Understanding the extent of summer “melt” among college-intending high school graduates
For low-income students, pitfalls in those final months
A new paper from the Harvard Graduate School of Education describes a phenomenon it calls “Summer Melt” — in which 20 percent of low-income students who at high school graduation say they’re continuing on to college in fact encounter obstacles and don’t attend college in the fall, reports Shankar Vedantam of NPR. Previous research indicates that a sizeable share of low-income students who paid college deposits reconsidered where, and even whether, to enroll in the months following graduation. The study’s authors used data from a national survey and a smaller study focusing on Boston, and found the “melt” was much more likely with students headed for community college versus other institutions. The researchers identified a number of complicating factors. Kids often lack role models and resources. They may be the first of their families to attend college, with peers who are not going: “It’s tough to be making plans to leave when your girlfriend or your boyfriend is staying back home.” Low-income students also seem to have difficulty navigating the considerable paperwork required for financial aid and matriculation. The authors recommend that districts retain guidance counselors for a full 12 months of the year to help low-income students clear these final hurdles.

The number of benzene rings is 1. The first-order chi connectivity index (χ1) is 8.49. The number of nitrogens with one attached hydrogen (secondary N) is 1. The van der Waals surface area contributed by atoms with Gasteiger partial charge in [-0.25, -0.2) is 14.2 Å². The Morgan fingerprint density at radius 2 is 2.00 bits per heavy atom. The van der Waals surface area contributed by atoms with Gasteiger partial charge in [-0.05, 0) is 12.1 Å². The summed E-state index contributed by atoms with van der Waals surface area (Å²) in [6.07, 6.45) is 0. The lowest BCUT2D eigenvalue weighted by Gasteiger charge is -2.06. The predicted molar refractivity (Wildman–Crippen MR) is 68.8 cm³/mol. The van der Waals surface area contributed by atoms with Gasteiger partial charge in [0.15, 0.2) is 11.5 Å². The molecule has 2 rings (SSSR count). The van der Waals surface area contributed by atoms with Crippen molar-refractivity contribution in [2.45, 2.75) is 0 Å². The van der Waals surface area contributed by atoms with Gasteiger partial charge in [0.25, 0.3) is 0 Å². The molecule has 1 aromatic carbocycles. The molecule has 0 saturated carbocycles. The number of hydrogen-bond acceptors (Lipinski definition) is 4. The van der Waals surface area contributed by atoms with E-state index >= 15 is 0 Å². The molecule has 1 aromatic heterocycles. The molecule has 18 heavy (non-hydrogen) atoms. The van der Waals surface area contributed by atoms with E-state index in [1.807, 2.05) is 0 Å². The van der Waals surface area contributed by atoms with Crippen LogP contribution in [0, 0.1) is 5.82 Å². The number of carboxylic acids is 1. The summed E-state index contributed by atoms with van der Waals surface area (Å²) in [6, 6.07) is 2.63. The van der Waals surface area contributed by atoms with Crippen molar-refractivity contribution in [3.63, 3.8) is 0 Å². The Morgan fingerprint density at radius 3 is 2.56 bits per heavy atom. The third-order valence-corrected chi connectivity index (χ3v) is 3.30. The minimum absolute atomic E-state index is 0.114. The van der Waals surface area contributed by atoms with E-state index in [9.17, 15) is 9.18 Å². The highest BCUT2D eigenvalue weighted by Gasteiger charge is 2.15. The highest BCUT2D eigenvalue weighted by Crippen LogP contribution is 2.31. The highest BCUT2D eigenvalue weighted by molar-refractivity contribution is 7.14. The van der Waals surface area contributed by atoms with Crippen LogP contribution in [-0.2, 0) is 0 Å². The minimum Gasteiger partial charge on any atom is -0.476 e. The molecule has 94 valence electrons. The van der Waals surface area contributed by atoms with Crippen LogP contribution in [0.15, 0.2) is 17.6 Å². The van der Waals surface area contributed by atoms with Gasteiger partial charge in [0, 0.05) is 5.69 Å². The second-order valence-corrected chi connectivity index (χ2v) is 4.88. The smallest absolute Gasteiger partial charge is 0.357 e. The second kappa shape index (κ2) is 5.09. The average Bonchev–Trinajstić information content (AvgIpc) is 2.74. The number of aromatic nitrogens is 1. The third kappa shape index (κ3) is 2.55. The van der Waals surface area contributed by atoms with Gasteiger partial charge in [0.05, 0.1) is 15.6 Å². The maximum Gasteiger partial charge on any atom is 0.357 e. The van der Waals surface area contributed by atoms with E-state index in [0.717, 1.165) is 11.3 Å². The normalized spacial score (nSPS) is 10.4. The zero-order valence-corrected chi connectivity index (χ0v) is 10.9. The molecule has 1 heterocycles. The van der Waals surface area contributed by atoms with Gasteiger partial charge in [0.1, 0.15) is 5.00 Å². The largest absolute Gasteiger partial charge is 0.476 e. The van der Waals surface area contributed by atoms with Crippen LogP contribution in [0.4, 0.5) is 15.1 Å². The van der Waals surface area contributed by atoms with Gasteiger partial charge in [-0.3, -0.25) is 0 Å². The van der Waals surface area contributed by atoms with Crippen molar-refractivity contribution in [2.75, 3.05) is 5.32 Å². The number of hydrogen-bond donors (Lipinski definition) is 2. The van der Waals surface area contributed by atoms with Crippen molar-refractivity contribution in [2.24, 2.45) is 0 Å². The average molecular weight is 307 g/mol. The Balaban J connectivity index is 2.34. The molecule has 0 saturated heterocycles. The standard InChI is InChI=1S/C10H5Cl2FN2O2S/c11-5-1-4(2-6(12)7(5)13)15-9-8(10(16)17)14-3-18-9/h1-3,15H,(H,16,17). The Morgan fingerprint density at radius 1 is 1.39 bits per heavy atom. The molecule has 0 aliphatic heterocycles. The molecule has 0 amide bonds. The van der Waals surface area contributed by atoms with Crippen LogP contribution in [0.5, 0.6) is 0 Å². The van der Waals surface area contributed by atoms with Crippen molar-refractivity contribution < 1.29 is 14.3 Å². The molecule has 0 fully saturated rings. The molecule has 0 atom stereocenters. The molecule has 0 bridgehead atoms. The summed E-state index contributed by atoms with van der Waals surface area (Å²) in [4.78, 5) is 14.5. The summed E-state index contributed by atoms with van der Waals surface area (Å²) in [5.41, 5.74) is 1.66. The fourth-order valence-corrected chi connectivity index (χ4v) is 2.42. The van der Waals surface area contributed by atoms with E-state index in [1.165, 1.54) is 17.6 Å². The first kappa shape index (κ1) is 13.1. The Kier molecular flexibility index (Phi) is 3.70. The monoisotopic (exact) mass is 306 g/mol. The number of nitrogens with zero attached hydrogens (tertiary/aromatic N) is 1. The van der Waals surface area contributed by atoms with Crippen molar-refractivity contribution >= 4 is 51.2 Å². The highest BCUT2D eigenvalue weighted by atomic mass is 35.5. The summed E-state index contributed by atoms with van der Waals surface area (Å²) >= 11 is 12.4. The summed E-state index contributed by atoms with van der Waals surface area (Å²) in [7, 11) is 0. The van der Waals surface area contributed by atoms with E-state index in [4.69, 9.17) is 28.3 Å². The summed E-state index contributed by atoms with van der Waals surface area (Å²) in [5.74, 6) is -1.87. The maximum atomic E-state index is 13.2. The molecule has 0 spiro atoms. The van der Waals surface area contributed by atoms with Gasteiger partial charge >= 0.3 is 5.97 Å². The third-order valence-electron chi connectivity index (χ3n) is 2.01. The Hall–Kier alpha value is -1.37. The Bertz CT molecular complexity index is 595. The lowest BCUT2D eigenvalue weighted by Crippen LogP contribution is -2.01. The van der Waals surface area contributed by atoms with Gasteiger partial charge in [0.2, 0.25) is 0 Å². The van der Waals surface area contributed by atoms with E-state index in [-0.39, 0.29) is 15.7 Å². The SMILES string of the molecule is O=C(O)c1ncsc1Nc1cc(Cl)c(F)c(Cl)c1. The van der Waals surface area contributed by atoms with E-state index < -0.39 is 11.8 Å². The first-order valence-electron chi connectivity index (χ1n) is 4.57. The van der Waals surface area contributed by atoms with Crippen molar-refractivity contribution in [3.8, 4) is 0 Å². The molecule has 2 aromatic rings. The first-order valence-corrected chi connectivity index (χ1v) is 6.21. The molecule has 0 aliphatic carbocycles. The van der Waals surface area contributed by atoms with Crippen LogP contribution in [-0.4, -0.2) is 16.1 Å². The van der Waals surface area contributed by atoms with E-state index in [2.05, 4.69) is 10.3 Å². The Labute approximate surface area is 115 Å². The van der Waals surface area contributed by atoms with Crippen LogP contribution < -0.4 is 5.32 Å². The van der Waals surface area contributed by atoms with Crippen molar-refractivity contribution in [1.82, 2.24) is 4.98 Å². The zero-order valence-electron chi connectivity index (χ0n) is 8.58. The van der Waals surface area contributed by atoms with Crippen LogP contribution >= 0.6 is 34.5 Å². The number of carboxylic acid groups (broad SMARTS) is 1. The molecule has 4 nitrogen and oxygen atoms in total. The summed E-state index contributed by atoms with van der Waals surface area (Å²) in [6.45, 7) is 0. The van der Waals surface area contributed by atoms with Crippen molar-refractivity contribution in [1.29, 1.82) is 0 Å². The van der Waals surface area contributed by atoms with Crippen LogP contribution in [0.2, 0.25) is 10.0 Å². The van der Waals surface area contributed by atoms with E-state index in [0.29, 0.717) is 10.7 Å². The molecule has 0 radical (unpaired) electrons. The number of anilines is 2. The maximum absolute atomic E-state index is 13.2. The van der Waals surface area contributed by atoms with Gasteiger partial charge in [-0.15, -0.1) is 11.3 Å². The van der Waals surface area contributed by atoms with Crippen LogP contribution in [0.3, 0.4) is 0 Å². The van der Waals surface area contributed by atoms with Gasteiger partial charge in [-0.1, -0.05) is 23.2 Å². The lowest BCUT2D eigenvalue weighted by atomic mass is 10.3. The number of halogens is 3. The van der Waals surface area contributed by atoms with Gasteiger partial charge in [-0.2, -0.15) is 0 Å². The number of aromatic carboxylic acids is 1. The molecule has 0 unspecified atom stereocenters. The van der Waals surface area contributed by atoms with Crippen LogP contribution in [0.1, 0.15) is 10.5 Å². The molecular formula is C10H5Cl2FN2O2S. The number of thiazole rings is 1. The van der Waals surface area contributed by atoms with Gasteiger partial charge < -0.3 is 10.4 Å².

More New Resources
Stay Current in Philly's Higher Education and Nonprofit Sector
We compile a weekly email with local events, resources, national conferences, calls for proposals, grant, volunteer and job opportunities in the higher education and nonprofit sectors.